have noticed more new homes sitting vacant here in the Tampa.


By Mark Hulbert, MarketWatch
Last Update: 12:01 AM ET March 1, 2005
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ANNANDALE, Va. (MarketWatch) -- If I had a nickel for every time over the last several years when someone pronounced that real estate prices were a bubble soon to pop, I could pay cash for that multi-million-dollar house down the road whose price has more than doubled in a few short years.

So yet another assertion that housing is in a bubble is not usually enough to get me to sit up and take notice.

But I did take notice over this past weekend when James Stack, editor of the InvesTech Research Market Analyst and InvesTech Portfolio Strategy newsletters, jumped on the housing bubble bandwagon.

One thing that makes this noteworthy: Stack is not currently bearish on the stock market. He therefore parts company with others in the housing bubble camp who are forecasting a wholesale monetary and economic collapse that would, besides bringing real estate back to earth, would cause the stock market to crash as well.

Secondly, Stack's record is good. His InvesTech Portfolio Strategy newsletter, which focuses on mutual funds, is well ahead of the Wilshire 5000 (SVH: news, chart, profile) over the last 20 years on a risk-adjusted basis. To be sure, his other newsletter, which focuses on stocks, has not done as well over the longer term; I note, however, that over the last five years it is well ahead of the market.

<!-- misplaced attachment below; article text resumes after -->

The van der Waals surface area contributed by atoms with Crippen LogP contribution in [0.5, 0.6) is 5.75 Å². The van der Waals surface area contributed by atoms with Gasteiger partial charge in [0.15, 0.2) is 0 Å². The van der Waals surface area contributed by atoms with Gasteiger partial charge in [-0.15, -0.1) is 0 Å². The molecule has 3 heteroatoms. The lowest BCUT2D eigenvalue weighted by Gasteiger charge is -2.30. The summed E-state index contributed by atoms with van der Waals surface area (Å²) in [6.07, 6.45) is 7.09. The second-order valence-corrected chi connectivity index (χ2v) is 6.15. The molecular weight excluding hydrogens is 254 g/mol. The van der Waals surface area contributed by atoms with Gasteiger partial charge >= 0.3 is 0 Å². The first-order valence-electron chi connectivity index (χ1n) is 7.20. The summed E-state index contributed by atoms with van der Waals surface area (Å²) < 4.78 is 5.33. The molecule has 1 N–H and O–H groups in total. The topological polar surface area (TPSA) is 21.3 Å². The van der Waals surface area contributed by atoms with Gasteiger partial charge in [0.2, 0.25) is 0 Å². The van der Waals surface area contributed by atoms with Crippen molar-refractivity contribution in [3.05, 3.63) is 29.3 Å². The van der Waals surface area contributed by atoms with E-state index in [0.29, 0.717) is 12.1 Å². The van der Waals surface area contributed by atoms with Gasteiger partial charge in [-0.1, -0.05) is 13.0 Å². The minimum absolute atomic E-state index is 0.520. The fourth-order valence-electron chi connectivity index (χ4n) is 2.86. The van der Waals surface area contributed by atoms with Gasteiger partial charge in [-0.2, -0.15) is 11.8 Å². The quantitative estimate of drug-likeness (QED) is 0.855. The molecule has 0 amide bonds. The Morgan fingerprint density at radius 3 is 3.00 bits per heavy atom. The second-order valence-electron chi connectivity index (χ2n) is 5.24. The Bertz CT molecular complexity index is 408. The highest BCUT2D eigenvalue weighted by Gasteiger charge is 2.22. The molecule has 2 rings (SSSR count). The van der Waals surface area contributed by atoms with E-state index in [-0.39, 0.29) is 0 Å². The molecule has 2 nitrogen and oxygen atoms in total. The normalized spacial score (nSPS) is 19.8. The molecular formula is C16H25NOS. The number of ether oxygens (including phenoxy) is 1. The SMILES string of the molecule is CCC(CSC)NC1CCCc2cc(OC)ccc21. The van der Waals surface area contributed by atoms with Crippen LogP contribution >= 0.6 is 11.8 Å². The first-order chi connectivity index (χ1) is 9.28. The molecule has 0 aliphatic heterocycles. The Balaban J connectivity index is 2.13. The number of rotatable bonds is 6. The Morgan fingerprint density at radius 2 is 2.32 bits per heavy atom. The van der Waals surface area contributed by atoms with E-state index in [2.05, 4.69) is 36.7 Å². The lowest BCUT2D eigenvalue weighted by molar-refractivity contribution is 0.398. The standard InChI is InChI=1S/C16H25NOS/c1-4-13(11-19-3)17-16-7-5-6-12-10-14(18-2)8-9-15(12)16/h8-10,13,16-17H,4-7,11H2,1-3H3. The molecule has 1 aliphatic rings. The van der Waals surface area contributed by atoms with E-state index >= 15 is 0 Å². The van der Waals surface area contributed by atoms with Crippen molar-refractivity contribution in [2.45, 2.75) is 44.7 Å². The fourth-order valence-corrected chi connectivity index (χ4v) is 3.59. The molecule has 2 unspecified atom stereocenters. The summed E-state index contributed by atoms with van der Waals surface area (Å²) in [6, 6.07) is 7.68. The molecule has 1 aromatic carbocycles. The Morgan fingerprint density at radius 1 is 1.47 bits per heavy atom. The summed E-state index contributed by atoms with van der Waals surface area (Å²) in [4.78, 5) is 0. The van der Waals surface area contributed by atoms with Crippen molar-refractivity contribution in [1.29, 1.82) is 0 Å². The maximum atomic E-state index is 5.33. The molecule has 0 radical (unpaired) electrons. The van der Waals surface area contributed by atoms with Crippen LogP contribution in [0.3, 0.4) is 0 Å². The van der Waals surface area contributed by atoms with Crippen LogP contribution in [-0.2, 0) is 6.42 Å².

Though Stack published his newsletter Friday evening, I'm sure he found further support for his real estate beliefs from the news Monday. Stack had noted that one of the biggest sources of concern about the housing market is that "new home construction [is] hitting record highs, while new home sales have already dropped close to 20-month lows."

According to data released Monday by the U.S. Department of Commerce, this divergence between supply and demand has widened even further. In January, the inventory-to-sales ratio for new homes increased to 4.7 months - its highest level since mid-2000. (Read news story.)

The increasing supply of new home sales is just one straw in the wind, of course. But on any of a number of fronts, Stack finds disturbing parallels between investors' attitudes today toward real estate with their attitudes toward Internet stocks prior to their bubble bursting in March 2000.

Whether the speculative frenzy is in Internet stocks, real estate, or any other asset, for that matter, Stack believes that the telltale signs of a bubble include:

Buying based only on anticipation of rising prices rather than on fundamentals
Expectations based on recent gains rather than on historic norms
No respect for risk
Major perceived risk: "Not being on board" rather than "possibly losing money"
Speculation and greed prevail
Stack concludes: "Now I know housing bubbles tend to be regional or selective. But speaking at conferences, I keep hearing more and more war stories from regions all over the country: Houses selling above the asking price to the highest bidder. Houses being bought, then immediately put back on the market hoping to flip a quick profit. This is truly nutty stuff that easily rivals the 'can't-lose' psychology on Wall Street in the bubble years."